Roving security to guard rural health-care facilities

Mobile “roving” guards will soon be responsible for health-care facility security in rural Central Alberta.

Mobile “roving” guards will soon be responsible for health-care facility security in rural Central Alberta.

Innisfail, Lacombe, Olds, Rimbey, Stettler, Sundre and Drumheller are among the sites to lose onsite security. Currently, there are one or two full-time-equivalent security guards working night shifts in each of these locations.

“Rural areas will be covered by a roving security guard, which if there’s an incident going down, and the guy is 50 miles away, that doesn’t do much good for anyone,” said Guy Smith, president of the Alberta Union of Provincial Employees.

“So the directive is to contact the local RCMP detachment, but again, those guys can be busy as well. So it could jeopardize the safety and well-being of folks in a health facility.”

The AUPE is opposing this aspect of the consolidation of Alberta Health Services protective services, set for an April 1 rollout.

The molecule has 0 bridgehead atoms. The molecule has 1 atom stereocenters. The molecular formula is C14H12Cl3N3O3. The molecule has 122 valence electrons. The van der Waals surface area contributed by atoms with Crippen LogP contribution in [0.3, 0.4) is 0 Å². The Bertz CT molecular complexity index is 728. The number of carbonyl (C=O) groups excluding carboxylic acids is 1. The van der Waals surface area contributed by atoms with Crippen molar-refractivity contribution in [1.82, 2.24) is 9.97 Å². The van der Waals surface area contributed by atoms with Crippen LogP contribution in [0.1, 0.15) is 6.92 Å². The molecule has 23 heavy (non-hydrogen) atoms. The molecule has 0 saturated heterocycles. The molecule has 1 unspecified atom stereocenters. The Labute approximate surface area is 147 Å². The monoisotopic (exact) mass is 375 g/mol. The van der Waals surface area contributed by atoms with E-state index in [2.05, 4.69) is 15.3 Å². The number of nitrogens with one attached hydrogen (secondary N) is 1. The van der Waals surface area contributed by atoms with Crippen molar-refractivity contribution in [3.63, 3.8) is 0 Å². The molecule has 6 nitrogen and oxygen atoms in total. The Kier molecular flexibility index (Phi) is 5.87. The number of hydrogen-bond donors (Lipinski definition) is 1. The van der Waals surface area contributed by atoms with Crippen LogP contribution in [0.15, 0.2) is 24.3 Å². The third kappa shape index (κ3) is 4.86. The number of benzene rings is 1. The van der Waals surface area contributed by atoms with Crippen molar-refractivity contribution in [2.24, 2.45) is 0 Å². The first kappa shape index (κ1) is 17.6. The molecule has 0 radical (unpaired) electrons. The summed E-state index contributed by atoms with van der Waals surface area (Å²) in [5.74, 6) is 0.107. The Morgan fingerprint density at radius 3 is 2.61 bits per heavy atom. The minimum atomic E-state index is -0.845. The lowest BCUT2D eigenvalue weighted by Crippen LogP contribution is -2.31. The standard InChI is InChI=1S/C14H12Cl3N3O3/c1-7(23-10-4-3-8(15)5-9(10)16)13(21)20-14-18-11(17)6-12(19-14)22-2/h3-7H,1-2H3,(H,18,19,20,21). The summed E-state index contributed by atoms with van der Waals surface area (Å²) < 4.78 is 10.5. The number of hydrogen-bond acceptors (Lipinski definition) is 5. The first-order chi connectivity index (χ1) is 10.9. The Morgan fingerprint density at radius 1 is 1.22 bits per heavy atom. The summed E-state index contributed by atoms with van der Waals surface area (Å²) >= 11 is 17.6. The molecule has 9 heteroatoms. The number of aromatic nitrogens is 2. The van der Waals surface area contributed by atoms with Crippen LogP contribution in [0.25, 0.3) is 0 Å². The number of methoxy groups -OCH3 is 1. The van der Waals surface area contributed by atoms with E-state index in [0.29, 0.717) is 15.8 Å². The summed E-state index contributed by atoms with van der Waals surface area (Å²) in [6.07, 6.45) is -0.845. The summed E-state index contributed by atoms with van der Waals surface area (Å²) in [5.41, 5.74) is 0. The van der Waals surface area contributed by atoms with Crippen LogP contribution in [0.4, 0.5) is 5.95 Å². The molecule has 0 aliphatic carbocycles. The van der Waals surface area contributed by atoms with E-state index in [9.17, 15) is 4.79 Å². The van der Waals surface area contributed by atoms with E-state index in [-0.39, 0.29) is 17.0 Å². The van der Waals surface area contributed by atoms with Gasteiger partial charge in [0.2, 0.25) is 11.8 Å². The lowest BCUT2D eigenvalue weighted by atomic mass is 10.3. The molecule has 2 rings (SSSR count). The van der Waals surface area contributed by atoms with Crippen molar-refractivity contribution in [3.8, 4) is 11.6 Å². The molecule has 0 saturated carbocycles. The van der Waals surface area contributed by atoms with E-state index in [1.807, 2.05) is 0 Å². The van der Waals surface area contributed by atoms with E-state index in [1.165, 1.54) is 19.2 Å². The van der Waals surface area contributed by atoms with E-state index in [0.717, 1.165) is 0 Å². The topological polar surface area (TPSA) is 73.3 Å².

Tony Weeks, executive director for protective and parking services for AHS, says it’s all part of a balancing out of security at health-care facilities in the province.

Many northern hospitals, in particular, he said, have survived a long time without the need for onsite security and are none the worse for wear.

“Devon General Hospital, which is much larger than any of those sites, with a much higher patient volume, probably greater risk because the population’s greater, (has) no protective services staff. I can cite Fort Saskatchewan Health Centre — larger community, they’ve got a prison system right there, larger ER volumes, more in-patient beds — (has) no security,” said Weeks, explaining that hospitals that used to have no security can now access the mobile security.

“So there are people who are able to pull this off, and they’re able to pull it off because the risk just isn’t that high.”

Another change is the move to a “hybrid” security model — a mix of AHS-employed community peace officers and privately contracted security. All of the 16 security guards at Red Deer Regional Hospital Centre are AHS employees and some of these positions will be outsourced to a single provincial security contractor. But AHS plans to keep the numbers the same overall, so that four guards are still on shift 24/7.

Weeks’ office is also consolidating the province’s seven dispatch centres into a single operations centre in Edmonton, where cameras will feed in from hospitals all over Alberta.

Smith said this could cause problems for security, since dispatch workers in Edmonton will have no familiarity with the “nooks and crannies” of individual hospitals and as such, their ability to respond to incidents will suffer.

But Weeks likened it to a customer service line, adding “it doesn’t matter where that is, as long as someone can make things happen for you.”